Grumman F7F Tigercat

Operational History - Military

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The F7F Tigercat continued the cat-named series of fighters by the Grumman company. The F7F was developed during the Second World War but would be cleared for service to late to take part in that conflict, opening the door for full operational use in the forthcoming Korean War. In the end, the system would prove successful, particularly as a nightfighter, and provide American forces with a capable land-based or carrier based piston-alternative.

The twin-engine Tigercat was being developed by Grumman as early as 1941 with the intention of it becoming the hardest hitting fighter-bomber available to all carrier groups. With reinforced substructures and folding wings, the system was primed for storage and operations aboard the Midway-class carriers, though in the end, the aircraft would become the heaviest of all carrier aircraft ever utilized. Power came from the two Pratt & Whitney radials and provided the aircraft with 2,100 horsepower at speeds in excess of 435 miles per hour. Initial systems were armed with the popular array of 4 x 20mm cannon while later variants could be seen pulling multirole duties with the use of rockets and bombs.

The United States Marine Corps would be the only branch of American service to utilize the F7F Tigercat in its production history. Despite missing action in the Second World War, F7F Tigercats would be one of the few Marine units stationed in Japan when fighting broke out on the Korean Peninsula. The F7F would prove its worth from land and sea operations throughout the war, fitting the role of nightfighter to good effect.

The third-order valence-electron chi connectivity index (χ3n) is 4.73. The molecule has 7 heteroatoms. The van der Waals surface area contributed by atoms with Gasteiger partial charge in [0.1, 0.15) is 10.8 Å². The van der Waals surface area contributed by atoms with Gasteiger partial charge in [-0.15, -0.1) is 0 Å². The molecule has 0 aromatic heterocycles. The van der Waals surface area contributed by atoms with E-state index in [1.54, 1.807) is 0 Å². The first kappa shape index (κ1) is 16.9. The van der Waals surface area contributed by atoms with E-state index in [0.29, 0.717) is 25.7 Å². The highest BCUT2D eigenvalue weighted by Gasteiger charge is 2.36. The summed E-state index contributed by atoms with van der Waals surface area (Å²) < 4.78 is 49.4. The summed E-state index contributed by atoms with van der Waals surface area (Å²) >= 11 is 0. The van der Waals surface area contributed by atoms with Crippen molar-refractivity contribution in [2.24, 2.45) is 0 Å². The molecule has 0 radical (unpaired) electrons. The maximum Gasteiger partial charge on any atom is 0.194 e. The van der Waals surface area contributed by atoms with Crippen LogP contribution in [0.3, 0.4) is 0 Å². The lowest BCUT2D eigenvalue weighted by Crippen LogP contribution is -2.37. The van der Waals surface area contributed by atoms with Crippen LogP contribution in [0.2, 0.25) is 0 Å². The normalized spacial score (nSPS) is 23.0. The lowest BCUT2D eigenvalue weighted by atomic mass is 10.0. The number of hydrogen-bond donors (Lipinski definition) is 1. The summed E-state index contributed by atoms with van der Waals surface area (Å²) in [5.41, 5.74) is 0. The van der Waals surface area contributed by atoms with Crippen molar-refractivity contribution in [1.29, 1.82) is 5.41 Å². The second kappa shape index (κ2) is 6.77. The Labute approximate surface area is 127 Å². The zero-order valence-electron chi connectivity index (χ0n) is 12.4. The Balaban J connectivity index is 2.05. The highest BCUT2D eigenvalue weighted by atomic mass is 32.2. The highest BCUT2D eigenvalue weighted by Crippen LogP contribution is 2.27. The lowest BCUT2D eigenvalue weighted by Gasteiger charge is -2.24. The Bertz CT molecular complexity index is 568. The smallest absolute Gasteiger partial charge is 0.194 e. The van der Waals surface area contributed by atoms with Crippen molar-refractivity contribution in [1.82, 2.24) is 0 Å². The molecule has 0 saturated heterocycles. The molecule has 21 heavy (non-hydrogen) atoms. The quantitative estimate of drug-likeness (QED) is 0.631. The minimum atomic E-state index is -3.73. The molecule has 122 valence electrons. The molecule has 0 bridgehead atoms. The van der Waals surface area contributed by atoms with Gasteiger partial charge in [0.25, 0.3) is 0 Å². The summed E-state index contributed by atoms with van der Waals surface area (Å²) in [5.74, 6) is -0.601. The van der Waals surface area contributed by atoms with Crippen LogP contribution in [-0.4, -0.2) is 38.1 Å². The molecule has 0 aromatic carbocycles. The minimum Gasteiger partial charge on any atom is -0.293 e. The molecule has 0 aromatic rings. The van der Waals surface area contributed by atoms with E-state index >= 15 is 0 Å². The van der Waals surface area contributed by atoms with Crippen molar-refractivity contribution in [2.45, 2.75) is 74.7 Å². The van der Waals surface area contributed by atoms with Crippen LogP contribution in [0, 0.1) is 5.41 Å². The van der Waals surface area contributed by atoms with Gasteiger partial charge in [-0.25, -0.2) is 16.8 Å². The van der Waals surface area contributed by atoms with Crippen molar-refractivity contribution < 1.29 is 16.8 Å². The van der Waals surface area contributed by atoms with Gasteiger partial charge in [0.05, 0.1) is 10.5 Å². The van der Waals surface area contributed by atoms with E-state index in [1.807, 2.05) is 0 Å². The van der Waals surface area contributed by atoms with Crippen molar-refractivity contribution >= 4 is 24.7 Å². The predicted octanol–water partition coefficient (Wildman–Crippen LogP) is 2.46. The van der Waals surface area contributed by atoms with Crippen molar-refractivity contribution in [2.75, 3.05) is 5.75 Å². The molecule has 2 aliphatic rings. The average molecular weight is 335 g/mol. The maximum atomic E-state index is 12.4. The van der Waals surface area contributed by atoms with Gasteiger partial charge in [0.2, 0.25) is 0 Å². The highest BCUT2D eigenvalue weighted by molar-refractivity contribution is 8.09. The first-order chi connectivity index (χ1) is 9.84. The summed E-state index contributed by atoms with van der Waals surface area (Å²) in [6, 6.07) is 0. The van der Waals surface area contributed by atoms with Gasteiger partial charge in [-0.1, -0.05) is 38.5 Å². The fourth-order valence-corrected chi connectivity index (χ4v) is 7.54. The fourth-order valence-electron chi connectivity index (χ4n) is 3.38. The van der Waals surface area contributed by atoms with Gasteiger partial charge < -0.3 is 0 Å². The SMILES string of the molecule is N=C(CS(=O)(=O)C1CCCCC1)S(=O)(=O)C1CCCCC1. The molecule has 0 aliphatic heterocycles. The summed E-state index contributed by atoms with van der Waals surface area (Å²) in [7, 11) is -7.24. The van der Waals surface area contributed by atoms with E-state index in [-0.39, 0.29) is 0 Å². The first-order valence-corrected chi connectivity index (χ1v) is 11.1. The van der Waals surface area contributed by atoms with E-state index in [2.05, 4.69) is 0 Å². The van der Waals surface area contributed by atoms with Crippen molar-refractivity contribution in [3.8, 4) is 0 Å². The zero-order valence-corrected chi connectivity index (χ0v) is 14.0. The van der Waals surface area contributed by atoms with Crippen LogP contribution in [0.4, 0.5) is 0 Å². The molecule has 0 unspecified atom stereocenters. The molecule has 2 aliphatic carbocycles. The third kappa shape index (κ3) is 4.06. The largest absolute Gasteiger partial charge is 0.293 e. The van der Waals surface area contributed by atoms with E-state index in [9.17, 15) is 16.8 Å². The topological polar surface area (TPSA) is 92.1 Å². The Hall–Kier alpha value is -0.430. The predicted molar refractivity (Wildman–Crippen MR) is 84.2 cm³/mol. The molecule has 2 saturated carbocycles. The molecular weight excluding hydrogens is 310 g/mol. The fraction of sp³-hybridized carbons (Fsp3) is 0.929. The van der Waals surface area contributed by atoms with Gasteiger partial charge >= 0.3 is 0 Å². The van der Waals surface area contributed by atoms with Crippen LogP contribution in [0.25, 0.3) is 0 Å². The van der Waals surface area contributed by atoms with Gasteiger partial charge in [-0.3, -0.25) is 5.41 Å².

In the nightfighting role, the Tigercat was beginning to be armed with the latest in the line of powerful nightfighting radars in the nose. As such, this added another crewmember along with the radar housing and cost te airframe some fuel capacity, shrinking the combat range of the aircraft down a bit. Nose-mounted armaments were also removed. With other variants, the series saw improvements in the way of powerplants and subtle aerodynamic redesigns that assisted in making the craft ever more the consummate fighter. Reconnaissance and electronic warfare variants followed later on.

In the end, the powerful Tigercat might have made a difference in Pacific operations in the Second World War. As luck would have it, the system would be delayed long enough for it to miss that conflict altogether. With the war in Korea a short six years away, the F7F Tigercat would not have to wait too long to see combat action in the hands of the United States Marines. To this day, the Tigercat is considered a classic warbird - most likely due to its power and handling capabilities.

Tigercats in Korea